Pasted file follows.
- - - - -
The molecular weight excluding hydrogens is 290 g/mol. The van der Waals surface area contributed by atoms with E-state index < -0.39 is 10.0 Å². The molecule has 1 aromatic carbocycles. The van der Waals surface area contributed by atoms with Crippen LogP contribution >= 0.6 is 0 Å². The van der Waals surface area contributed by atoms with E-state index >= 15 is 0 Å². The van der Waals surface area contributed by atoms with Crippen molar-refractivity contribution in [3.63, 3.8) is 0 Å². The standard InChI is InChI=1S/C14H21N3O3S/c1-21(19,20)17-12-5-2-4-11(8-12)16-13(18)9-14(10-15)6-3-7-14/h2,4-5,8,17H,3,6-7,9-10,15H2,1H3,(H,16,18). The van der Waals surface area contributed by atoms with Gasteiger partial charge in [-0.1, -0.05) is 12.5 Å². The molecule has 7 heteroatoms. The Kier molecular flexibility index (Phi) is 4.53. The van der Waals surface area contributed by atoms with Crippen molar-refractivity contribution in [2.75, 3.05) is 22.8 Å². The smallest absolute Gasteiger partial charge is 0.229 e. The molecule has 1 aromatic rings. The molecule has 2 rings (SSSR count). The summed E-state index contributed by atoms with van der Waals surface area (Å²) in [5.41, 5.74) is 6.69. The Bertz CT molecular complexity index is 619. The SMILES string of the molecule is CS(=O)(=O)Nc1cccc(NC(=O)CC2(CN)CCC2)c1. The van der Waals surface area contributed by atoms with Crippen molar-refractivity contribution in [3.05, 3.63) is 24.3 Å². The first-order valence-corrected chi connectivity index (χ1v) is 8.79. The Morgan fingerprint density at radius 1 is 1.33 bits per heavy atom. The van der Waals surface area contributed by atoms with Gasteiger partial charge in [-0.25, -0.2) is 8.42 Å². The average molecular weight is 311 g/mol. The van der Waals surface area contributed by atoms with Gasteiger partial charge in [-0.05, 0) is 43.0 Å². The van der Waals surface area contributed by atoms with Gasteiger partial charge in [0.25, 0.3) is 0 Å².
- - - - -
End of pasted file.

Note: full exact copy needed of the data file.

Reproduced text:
The molecular weight excluding hydrogens is 290 g/mol. The van der Waals surface area contributed by atoms with E-state index < -0.39 is 10.0 Å². The molecule has 1 aromatic carbocycles. The van der Waals surface area contributed by atoms with Crippen LogP contribution >= 0.6 is 0 Å². The van der Waals surface area contributed by atoms with E-state index >= 15 is 0 Å². The van der Waals surface area contributed by atoms with Crippen molar-refractivity contribution in [3.63, 3.8) is 0 Å². The standard InChI is InChI=1S/C14H21N3O3S/c1-21(19,20)17-12-5-2-4-11(8-12)16-13(18)9-14(10-15)6-3-7-14/h2,4-5,8,17H,3,6-7,9-10,15H2,1H3,(H,16,18). The van der Waals surface area contributed by atoms with Gasteiger partial charge in [-0.1, -0.05) is 12.5 Å². The molecule has 7 heteroatoms. The Kier molecular flexibility index (Phi) is 4.53. The van der Waals surface area contributed by atoms with Crippen molar-refractivity contribution in [2.75, 3.05) is 22.8 Å². The smallest absolute Gasteiger partial charge is 0.229 e. The molecule has 1 aromatic rings. The molecule has 2 rings (SSSR count). The summed E-state index contributed by atoms with van der Waals surface area (Å²) in [5.41, 5.74) is 6.69. The Bertz CT molecular complexity index is 619. The SMILES string of the molecule is CS(=O)(=O)Nc1cccc(NC(=O)CC2(CN)CCC2)c1. The van der Waals surface area contributed by atoms with Crippen molar-refractivity contribution in [3.05, 3.63) is 24.3 Å². The first-order valence-corrected chi connectivity index (χ1v) is 8.79. The Morgan fingerprint density at radius 1 is 1.33 bits per heavy atom. The van der Waals surface area contributed by atoms with Gasteiger partial charge in [-0.25, -0.2) is 8.42 Å². The average molecular weight is 311 g/mol. The van der Waals surface area contributed by atoms with Gasteiger partial charge in [-0.05, 0) is 43.0 Å². The van der Waals surface area contributed by atoms with Gasteiger partial charge in [0.25, 0.3) is 0 Å².